Amazon Makes It Tough To Log Off

    October 2, 2007
  is receiving some criticism for making it even more difficult for users to log off of its system.

Amazon Makes It Tough To Log Off
Amazon Makes It Tough To Log Off

Over at InfoWorld a reader explains the frustrating experience of trying to sign out of Amazon’s site. "The ‘Sign Out’ or equivalent link that for years was at the top of nearly every page is now missing from nearly all pages of those sites. Even the most obvious page where a sign out link should be — the page acknowledging completion of an order — offers no way to log out. Amazon and PayPal have turned things upside down and instead of closing a session, they now want us to remain logged in after leaving their site. Why would they do that?"

Amazon responded to the reader in an email explaining it’s logging out policy and why a customer might want to stay logged in. "When you log out of, access to your Shopping Cart, 1-Click shopping, and recommendations disappears along with your name. To regain access to the items saved in your cart, to place orders, or to view recommended items, you’ll need to log in again. Just click the ‘personalized recommendations’ link that appears near the top of the page, and enter your e-mail address and password."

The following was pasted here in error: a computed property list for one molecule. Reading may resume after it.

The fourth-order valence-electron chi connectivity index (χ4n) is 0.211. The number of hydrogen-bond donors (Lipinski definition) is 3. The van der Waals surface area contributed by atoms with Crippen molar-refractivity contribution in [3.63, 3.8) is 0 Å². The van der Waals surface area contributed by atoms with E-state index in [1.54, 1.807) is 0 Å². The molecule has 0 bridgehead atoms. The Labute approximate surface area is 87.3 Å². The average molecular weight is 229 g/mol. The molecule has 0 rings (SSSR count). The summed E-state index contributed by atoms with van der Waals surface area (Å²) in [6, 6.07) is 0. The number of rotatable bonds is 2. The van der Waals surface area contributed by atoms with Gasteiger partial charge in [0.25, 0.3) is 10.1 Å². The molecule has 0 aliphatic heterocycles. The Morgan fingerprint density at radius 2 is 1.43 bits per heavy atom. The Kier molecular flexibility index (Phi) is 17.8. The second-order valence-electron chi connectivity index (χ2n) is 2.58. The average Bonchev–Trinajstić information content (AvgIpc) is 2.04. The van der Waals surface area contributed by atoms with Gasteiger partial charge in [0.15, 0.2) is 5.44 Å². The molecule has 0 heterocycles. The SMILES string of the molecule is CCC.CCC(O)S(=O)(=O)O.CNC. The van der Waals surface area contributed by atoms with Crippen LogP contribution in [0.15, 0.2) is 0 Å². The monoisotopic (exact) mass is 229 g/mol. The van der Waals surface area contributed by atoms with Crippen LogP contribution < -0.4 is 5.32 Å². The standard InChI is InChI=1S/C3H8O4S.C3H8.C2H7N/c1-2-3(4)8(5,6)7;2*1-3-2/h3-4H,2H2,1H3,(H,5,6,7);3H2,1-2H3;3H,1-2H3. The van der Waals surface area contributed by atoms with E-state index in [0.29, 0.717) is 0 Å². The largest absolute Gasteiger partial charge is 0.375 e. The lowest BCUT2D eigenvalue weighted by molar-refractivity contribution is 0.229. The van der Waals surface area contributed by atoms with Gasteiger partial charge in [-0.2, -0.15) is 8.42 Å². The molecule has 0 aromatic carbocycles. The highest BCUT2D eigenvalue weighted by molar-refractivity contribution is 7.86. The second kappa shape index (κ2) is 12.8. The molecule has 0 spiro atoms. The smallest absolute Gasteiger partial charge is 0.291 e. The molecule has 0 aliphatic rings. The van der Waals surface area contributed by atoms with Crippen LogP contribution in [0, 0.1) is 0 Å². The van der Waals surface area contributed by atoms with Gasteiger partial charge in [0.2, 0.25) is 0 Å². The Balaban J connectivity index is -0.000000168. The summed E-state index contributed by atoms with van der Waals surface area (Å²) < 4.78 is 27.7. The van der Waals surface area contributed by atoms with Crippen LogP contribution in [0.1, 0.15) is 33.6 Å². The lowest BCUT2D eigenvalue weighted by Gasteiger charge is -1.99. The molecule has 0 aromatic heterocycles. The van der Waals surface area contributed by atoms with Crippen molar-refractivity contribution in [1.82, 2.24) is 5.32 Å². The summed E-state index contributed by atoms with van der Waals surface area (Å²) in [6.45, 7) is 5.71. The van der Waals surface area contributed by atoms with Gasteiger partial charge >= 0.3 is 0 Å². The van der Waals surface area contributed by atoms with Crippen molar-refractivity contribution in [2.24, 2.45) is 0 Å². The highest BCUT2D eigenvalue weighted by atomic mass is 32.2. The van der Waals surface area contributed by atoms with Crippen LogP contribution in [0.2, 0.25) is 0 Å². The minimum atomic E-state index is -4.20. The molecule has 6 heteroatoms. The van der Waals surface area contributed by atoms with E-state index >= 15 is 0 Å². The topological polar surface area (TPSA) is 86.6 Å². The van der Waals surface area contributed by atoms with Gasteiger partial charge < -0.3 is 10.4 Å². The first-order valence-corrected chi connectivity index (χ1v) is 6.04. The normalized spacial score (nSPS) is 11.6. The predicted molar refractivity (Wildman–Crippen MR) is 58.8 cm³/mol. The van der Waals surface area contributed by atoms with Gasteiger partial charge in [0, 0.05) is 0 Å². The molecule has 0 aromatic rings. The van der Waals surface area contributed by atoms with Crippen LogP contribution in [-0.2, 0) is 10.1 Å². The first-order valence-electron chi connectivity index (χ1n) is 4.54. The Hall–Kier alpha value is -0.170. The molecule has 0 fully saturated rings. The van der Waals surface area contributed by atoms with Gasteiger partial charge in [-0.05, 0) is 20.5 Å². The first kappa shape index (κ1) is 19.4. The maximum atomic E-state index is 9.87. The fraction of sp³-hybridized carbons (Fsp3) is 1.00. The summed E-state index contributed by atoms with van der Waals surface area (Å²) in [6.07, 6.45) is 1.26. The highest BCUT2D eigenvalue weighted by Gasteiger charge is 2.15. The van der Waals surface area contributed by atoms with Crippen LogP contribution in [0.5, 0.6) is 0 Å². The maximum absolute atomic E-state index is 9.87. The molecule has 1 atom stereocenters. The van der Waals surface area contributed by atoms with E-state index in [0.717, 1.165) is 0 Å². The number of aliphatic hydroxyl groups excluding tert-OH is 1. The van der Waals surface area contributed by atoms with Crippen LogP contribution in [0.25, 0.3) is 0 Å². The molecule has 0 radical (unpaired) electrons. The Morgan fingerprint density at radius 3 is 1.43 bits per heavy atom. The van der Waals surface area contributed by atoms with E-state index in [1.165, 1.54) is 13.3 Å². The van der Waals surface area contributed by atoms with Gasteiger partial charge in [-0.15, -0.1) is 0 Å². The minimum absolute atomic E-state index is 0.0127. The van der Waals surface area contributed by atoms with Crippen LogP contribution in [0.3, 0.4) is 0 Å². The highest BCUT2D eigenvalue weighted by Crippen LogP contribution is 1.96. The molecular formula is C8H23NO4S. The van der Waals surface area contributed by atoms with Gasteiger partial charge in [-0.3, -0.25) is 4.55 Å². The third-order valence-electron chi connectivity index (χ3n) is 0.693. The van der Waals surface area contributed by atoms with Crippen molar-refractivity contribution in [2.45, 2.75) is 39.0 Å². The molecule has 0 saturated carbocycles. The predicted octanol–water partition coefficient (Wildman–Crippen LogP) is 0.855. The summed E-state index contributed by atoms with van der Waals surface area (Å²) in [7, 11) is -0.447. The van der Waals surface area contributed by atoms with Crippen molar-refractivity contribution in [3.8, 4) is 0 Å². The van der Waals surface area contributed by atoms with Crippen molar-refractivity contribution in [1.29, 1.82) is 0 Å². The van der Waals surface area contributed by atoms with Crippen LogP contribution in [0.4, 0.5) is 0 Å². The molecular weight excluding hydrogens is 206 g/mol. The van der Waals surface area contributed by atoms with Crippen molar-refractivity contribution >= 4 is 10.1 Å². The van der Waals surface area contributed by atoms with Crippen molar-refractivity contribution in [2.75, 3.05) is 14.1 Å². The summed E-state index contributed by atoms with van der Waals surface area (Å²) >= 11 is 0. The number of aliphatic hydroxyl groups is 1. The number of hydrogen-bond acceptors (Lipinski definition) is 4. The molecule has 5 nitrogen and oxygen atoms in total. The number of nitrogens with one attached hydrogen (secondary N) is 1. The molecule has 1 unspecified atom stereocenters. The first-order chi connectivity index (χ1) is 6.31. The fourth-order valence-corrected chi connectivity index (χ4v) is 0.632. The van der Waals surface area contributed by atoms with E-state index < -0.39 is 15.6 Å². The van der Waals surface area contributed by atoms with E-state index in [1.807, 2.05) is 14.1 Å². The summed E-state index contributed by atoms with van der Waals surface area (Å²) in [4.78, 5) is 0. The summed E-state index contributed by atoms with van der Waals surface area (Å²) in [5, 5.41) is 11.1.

Amazon wants it’s customers to stay logged in because the fewer clicks it takes to make a purchase and the more clicks it takes to log out means more revenue for Amazon but it also poses a security risk to the customer.

On the issue of security Amazon does recommend that customers log out of its site if they are using a system that is being shared with other users such as a computer at a library. Amazon says if individuals do not log out on a public computer that other users "will be able to view your account information and also will able to place an order from your account. So, I request you to log out from your account before leaving the system."

If you are using a computer that will be shared with other people it would be wise to either not shop from Amazon or to make sure that you log off of its system if you do make any purchases.